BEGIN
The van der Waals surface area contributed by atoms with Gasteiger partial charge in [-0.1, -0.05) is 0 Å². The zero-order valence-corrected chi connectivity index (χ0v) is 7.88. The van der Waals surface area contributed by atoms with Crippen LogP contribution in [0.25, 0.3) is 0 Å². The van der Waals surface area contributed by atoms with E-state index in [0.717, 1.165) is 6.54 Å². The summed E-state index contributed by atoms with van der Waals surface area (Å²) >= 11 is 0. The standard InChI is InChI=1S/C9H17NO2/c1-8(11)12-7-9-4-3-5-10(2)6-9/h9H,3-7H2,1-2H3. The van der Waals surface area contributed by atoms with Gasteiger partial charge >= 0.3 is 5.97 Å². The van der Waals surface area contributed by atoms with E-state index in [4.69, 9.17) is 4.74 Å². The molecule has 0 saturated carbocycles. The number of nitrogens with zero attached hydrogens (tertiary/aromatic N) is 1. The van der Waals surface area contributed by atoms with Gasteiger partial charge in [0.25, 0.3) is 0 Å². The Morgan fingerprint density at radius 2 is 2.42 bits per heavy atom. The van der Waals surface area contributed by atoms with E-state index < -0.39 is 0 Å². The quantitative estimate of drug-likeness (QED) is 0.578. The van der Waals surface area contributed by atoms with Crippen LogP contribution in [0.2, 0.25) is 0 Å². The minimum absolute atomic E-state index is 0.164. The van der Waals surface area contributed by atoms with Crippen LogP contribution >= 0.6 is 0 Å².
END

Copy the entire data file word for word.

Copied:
The van der Waals surface area contributed by atoms with Gasteiger partial charge in [-0.1, -0.05) is 0 Å². The zero-order valence-corrected chi connectivity index (χ0v) is 7.88. The van der Waals surface area contributed by atoms with Crippen LogP contribution in [0.25, 0.3) is 0 Å². The van der Waals surface area contributed by atoms with E-state index in [0.717, 1.165) is 6.54 Å². The summed E-state index contributed by atoms with van der Waals surface area (Å²) >= 11 is 0. The standard InChI is InChI=1S/C9H17NO2/c1-8(11)12-7-9-4-3-5-10(2)6-9/h9H,3-7H2,1-2H3. The van der Waals surface area contributed by atoms with Gasteiger partial charge >= 0.3 is 5.97 Å². The van der Waals surface area contributed by atoms with E-state index in [4.69, 9.17) is 4.74 Å². The molecule has 0 saturated carbocycles. The number of nitrogens with zero attached hydrogens (tertiary/aromatic N) is 1. The van der Waals surface area contributed by atoms with Gasteiger partial charge in [0.25, 0.3) is 0 Å². The Morgan fingerprint density at radius 2 is 2.42 bits per heavy atom. The van der Waals surface area contributed by atoms with E-state index < -0.39 is 0 Å². The quantitative estimate of drug-likeness (QED) is 0.578. The van der Waals surface area contributed by atoms with Crippen LogP contribution in [0.2, 0.25) is 0 Å². The minimum absolute atomic E-state index is 0.164. The van der Waals surface area contributed by atoms with Crippen LogP contribution >= 0.6 is 0 Å².